April 21, 2008 / 3:33 PM / 12 years ago

Bloomberg says not interested in newspaper business

NEW YORK (Reuters) - New York City Mayor Michael Bloomberg on Monday dismissed media reports that he could be a suitor for the New York Times Co, saying he is not interested in getting into the newspaper industry.

New York City Mayor Michael Bloomberg speaks during an appearance at the The Mayors Summit on Reentry and Employment in New York, February 28, 2008. REUTERS/Mike Segar

“I am not going to go into the newspaper business,” Bloomberg said when asked by reporters at a press conference to discuss city affairs. “I am not a newspaper person.”

Bloomberg, who before becoming mayor founded Bloomberg LP, a financial news and information service, has been encouraged by people close to him to buy the New York Times Co and save the company from shareholder assaults, according to a recent report in Newsweek magazine.

Bloomberg could take the company private and “help protect the brand” with his estimated $11.6 billion personal fortune, Newsweek said in its April 28 edition, quoting an unnamed source.

Shares of the New York Times, publisher of the newspaper of the same name and the Boston Globe, were up 3 percent earlier on Monday before shedding most of the gains after Bloomberg’s public response.

The New York Post reported on Monday also that some members of the Ochs-Sulzberger family, which controls the Times, want to find a protector. It cited unnamed sources.

A Times spokeswoman, repeating a position frequently attributed to the Ochs-Sulzbergers, said the family believes the company’s current capital structure is the best way to protect its editorial independence.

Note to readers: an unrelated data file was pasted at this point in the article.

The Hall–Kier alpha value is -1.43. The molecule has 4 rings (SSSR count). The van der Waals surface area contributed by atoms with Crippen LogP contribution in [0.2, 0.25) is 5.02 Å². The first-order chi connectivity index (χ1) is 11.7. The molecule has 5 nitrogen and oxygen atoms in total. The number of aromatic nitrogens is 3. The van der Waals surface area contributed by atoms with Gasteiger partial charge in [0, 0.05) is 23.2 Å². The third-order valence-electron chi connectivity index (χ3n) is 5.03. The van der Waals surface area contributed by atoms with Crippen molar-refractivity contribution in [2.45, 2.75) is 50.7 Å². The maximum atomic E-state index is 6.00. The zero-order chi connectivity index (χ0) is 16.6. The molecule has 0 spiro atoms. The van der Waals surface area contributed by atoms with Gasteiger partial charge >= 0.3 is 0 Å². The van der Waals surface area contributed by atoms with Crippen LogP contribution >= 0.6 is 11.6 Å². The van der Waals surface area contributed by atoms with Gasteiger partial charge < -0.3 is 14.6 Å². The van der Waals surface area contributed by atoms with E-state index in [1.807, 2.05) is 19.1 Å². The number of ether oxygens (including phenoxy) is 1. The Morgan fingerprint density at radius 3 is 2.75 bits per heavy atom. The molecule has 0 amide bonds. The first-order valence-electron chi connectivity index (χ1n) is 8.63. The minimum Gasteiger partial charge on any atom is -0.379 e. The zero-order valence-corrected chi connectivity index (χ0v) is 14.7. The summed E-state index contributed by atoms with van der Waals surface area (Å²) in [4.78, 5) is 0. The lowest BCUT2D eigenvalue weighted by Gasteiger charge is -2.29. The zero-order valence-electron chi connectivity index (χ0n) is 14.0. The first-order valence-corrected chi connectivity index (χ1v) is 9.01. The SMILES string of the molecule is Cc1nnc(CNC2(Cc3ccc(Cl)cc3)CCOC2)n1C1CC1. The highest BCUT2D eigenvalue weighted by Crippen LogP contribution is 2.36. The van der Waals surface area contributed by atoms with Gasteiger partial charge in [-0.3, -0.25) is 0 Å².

The Ochs-Sulzberger family has controlled the Times since 1896, a structure it has preserved with a second tier of voting shares, but many holders of its publicly traded shares have accused the company’s executives of not managing it properly and have sought more power over its future strategy.

Most recently, the Times agreed to support two board nominees put forward by hedge fund Harbinger Capital Management, who would be the first outside directors at the company since it went public.

Harbinger and board nominee Scott Galloway of Firebrand Partners have urged a number of changes at the Times, including possibly selling off properties.

Thomson Reuters competes with Bloomberg in providing financial news and information.

New York Times shares were up 13 cents, or 0.7 percent, to $19.32 in early afternoon trading on the New York Stock Exchange.

Additional reporting by Paul Thomasch; Editing by Tim Dobbyn

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